Jan of RevGals has this week’s prompt…
My husband and I just returned (on Wednesday night) from a long road trip up the middle USA to Canada, going through various national parks, and on to the Puget Sound of Washington State. This brought back memories of family road trips with my children and when I was a child, so the idea of today’s Friday Five arose.
Tell us about five road trips–in your childhood, in your family, in your recent past, with friends, and/or hoped-for-places-to-drive-to. Don’t forget the one that stands out as the BEST or as the worst time.
We did a lot of car trips when I was growing up. With 7 kids, airfare for 9 was a bit prohibitive (even back-in-the-day). Plus, where we were going was not always reach-able by airplane. Now with our kids almost out of the house (one in college, one in high school) our road trips are more with a purpose as we visit colleges or family. But here’s five road trips (and their entertainment) that I’ll never forget…
We made frequent trips to Grandma’s house. One lived in northern Ohio (Warren) and one in southern Ohio (Logan). With a carful of kids, someone (a) almost always got carsick and (b) was bored. There was some pinching and kicking, which required that we have something ELSE to do to keep us occupied.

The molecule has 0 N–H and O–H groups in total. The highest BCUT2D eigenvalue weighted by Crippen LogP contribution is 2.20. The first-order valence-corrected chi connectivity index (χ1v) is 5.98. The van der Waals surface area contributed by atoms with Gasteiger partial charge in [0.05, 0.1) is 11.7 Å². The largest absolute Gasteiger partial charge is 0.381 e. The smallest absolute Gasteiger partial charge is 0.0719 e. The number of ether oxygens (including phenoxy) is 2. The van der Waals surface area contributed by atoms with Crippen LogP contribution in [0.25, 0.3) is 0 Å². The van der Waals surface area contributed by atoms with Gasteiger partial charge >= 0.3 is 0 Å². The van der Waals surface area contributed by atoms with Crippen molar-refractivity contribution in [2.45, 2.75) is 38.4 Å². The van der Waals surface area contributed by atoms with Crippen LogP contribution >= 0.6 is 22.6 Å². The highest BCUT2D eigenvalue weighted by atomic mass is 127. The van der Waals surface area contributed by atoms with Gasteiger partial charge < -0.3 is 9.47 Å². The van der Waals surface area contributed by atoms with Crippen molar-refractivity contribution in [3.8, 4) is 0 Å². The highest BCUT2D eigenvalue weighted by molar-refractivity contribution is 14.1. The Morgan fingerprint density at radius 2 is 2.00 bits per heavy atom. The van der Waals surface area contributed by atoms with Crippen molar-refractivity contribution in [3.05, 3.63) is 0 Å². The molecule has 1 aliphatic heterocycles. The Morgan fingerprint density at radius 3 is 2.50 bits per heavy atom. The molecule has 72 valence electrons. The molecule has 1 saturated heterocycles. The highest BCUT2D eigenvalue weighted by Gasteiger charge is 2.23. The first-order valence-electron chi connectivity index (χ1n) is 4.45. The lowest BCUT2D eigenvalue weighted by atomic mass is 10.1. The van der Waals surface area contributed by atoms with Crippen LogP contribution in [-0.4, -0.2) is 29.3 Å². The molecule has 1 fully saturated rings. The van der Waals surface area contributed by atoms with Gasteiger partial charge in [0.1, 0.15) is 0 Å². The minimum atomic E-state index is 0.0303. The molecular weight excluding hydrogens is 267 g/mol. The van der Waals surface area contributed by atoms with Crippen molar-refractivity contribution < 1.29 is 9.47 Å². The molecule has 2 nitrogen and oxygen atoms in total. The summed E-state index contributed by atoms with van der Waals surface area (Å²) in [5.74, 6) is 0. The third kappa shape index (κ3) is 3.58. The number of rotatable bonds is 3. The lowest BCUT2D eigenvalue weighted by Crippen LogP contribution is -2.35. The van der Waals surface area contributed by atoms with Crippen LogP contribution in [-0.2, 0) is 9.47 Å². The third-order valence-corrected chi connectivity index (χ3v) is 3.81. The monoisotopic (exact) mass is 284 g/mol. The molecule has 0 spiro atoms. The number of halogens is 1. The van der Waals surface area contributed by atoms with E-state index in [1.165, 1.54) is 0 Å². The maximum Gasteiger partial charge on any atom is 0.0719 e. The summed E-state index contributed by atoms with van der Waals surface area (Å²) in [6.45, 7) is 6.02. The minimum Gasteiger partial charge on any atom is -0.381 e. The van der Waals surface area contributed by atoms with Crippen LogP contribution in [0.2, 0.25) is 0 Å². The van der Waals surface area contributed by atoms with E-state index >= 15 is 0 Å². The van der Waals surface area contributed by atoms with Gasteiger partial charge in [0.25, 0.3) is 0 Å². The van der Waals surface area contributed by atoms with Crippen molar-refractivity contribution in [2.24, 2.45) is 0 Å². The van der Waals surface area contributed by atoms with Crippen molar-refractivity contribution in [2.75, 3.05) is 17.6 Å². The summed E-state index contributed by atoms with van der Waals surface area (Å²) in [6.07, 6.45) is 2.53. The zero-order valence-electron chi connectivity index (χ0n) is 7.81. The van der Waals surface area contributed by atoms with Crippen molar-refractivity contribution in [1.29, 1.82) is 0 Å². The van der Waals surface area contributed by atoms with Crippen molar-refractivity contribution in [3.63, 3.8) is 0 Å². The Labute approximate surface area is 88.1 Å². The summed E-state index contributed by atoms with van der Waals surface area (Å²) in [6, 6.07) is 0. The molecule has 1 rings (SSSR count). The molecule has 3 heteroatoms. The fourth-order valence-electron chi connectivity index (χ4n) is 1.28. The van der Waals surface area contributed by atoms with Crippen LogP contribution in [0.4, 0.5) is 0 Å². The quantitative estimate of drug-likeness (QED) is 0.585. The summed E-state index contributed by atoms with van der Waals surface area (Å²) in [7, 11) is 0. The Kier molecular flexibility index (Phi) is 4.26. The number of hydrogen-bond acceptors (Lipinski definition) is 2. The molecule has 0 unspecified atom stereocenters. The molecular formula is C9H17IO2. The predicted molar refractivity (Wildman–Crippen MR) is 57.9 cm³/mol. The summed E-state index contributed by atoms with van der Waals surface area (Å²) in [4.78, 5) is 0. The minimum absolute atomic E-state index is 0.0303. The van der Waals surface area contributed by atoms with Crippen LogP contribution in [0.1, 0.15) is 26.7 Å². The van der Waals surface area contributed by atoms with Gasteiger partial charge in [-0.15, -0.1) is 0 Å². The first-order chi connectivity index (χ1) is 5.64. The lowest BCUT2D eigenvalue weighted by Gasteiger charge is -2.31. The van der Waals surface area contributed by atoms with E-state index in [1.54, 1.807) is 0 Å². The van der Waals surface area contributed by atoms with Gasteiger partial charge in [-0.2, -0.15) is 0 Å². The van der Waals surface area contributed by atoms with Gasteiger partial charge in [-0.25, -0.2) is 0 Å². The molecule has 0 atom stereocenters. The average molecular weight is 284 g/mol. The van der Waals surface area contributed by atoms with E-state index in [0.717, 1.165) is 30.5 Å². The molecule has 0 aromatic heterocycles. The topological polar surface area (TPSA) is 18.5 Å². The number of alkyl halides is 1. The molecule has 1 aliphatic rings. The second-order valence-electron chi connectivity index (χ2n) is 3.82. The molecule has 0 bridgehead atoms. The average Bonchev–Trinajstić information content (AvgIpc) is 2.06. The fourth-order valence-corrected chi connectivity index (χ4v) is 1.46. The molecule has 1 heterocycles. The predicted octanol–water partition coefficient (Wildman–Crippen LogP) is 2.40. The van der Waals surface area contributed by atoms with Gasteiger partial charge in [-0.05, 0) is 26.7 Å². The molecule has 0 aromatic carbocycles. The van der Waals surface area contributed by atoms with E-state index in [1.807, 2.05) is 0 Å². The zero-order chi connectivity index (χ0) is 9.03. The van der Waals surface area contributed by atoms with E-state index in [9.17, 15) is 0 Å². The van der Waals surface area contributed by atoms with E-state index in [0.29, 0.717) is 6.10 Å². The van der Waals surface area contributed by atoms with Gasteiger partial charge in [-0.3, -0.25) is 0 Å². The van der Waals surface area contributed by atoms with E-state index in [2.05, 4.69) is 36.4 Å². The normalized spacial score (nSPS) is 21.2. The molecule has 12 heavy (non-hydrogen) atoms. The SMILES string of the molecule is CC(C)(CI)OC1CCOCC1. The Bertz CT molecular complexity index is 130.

We played a game called “counting cows” as our minibus wound its way on pre-Interstate routes from our home in Mansfield to theirs. “Counting cows” means that one side of the car works against the other to see who has the most “cows” by the end of the trip. Actually, any four-legged livestock counted, so goats, horses, sheep, etc. all could be included. Whenever there was a church cemetery on your side of the car, all your “cows died” and you had to start over. My older brother was notorious for remembering where the last cemetery was on the trip and switching seats with someone at the last moment so that he was always on the winning side.
While we were visiting my grandparents we were pressed into service as ‘kitchen help’ which largely consisted of setting or clearing the table, and getting first taste of dessert (either a fresh-from-the-oven cookie, or licking the beaters from cake frosting.) And there were books, more books, and lots of relatives — aunts and great aunts, cousins and various kin. On Sundays we attended church with them and were farmed out to all of the various Sunday School classes. We kids loved seeing our grandparents and other relatives. My grandparents were always glad to see us, (and I suspect, always glad to see us leave!)